Digital transformation is a new trend and manufacturing companies are exploring how to become leaders in a new digital society and what does it mean for their organizations. Here is a definition of digital transformation I captured on TechTarget website, which I like very much.
The term transformation refers to a fundamental change to an organization’s day-to-day business from the types of products and services it produces to how it delivers them. Simply implementing technology alone doesn’t bring about digital transformation but changing an organization to reap the potential of those technologies does. A 2011 study by the MIT Center for Digital Business and Capgemini Consulting examined 157 executives in 50 companies with $1 billion or more in annual revenue. The study found that to transform, organizations need to retool their underlying business and operating models and resulting products and services.
But digital transformation can be also confusing. Is it about how to get all equipped with shiny new devices and report up. To focus on the right things is extremely important. Capgemini Rahul Gupta, vice president of enterprise applications is alerting about a potential problem of band-aid approach in digital transformation:
“Everyone, including all your customers, is using digital devices to get information from your business and access to your transaction tools,” said Rahul Gupta, vice president of enterprise applications at Capgemini, a consulting and technology services firm. In the recent past, Gupta saw most businesses took Band-Aid approaches to digital transformation projects. They focused on the front office and updating user interfaces to improve the user experience for customers using digital devices, he said. Now, more businesses are seeing that digital technology must be implemented on the back end, too.
This message is resonating to my thoughts about how digital transformation is related to PLM activity and strategy. Digital transformation is an enabler on top of PLM systems. However, there is a second aspect too- PLM is enabling digital transformation by providing technologies, infrastructure and tools without accessing to the data. Therefore, digital transformation is depended on the process of getting data from PLM environment and backbones through the digital capabilities.
Unfortunately, I see a problem with the last one. Most of PLM digital transformation projects are so called app modernization and focusing on a development of new applications, mobile access, user experience improvement. None of these projects, in my view, is taking digital transformation to the core and considering to change fundamentals of PLM backbones.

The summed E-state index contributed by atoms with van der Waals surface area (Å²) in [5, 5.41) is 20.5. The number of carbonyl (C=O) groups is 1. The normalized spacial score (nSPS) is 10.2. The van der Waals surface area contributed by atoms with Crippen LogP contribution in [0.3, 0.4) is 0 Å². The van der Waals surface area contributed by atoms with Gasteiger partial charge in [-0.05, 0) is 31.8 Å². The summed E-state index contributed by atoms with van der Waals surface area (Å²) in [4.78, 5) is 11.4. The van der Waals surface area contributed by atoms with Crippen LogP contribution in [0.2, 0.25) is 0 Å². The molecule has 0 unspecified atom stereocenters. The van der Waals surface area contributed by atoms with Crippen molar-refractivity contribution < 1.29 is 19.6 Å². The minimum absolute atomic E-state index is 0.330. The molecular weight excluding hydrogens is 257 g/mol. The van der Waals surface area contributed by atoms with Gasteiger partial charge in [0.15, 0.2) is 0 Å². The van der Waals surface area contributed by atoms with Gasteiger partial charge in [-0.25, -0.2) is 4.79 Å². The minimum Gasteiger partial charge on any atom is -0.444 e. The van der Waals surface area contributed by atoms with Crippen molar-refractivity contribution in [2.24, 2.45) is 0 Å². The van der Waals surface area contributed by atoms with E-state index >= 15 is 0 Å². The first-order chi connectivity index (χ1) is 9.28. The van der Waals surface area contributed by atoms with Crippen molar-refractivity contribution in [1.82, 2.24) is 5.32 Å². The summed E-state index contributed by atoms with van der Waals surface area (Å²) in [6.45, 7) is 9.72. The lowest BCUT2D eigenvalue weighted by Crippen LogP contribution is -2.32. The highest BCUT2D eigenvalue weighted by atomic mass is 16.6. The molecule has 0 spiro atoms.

And the core reason for that is aging PLM technologies provided by all PLM vendors today. All major pure platforms coming from Dassault Systems, Siemens PLM and PTC are technologies developed 20-25 years ago. These products are mature and stable, but at their core capabilities, these products were developed at the analog age. After all, most of digital user experience projects are essentially lipstick on a pig. The nuts and bolts of PLM system and experience didn’t change. Those systems are clunky and complex. Most of digital transformation work that vendors are doing is yet another layer of software applied on top of existing platforms, data models, workflows and… technological limitations.
What is my conclusion? PLM vendors are potentially focusing on a wrong priorities by trying to refurbish their product facade and add digital experience. Digital transformation is a full stack activity requires also to focus on future PLM back-ends. PLM industry is standing in front of dilemma – to keep existing mature product stacks and architecture up and running or to come with alternatives. The latest is not simple because it can be expensive and disruptive at the same time. But the fundamental ROI in new PLM projects combined with the need to transform business in a digital era, can bring PLM vendors to the inevitable decision point. The decision to hide might not work at this stage and can be very risky for the sustainable future of PLM businesses. Just my thoughts..
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Disclaimer: I’m co-founder and CEO of openBoM developing cloud based bill of materials and inventory management tool for manufacturing companies, hardware startups and supply chain. My opinion can be unintentionally biased.
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